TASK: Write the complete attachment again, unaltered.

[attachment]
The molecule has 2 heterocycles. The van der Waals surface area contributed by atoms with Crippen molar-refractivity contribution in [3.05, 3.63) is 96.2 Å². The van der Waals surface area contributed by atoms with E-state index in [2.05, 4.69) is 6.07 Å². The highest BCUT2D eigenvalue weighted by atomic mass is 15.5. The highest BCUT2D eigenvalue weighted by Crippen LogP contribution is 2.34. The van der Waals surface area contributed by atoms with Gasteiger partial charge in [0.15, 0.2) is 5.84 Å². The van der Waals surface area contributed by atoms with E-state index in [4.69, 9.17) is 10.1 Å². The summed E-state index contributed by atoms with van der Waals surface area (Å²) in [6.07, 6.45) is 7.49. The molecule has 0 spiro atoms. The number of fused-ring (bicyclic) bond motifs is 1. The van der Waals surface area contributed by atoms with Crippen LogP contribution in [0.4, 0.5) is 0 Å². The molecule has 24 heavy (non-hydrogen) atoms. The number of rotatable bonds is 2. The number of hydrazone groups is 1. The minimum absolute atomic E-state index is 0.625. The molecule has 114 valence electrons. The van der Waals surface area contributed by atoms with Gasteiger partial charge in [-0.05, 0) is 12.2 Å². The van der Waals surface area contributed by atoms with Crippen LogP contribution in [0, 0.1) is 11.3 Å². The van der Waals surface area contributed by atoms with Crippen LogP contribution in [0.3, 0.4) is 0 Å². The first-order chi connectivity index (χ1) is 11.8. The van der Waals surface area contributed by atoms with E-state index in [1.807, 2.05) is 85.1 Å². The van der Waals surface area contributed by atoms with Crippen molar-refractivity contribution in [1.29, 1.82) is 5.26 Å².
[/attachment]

The molecule has 2 heterocycles. The van der Waals surface area contributed by atoms with Crippen molar-refractivity contribution in [3.05, 3.63) is 96.2 Å². The van der Waals surface area contributed by atoms with E-state index in [2.05, 4.69) is 6.07 Å². The highest BCUT2D eigenvalue weighted by atomic mass is 15.5. The highest BCUT2D eigenvalue weighted by Crippen LogP contribution is 2.34. The van der Waals surface area contributed by atoms with Gasteiger partial charge in [0.15, 0.2) is 5.84 Å². The van der Waals surface area contributed by atoms with E-state index in [4.69, 9.17) is 10.1 Å². The summed E-state index contributed by atoms with van der Waals surface area (Å²) in [6.07, 6.45) is 7.49. The molecule has 0 spiro atoms. The number of fused-ring (bicyclic) bond motifs is 1. The van der Waals surface area contributed by atoms with Crippen LogP contribution in [0.4, 0.5) is 0 Å². The molecule has 24 heavy (non-hydrogen) atoms. The number of rotatable bonds is 2. The number of hydrazone groups is 1. The minimum absolute atomic E-state index is 0.625. The molecule has 114 valence electrons. The van der Waals surface area contributed by atoms with Gasteiger partial charge in [-0.05, 0) is 12.2 Å². The van der Waals surface area contributed by atoms with Crippen LogP contribution in [0, 0.1) is 11.3 Å². The van der Waals surface area contributed by atoms with Crippen LogP contribution in [0.3, 0.4) is 0 Å². The first-order chi connectivity index (χ1) is 11.8. The van der Waals surface area contributed by atoms with E-state index in [1.807, 2.05) is 85.1 Å². The van der Waals surface area contributed by atoms with Crippen molar-refractivity contribution in [1.29, 1.82) is 5.26 Å².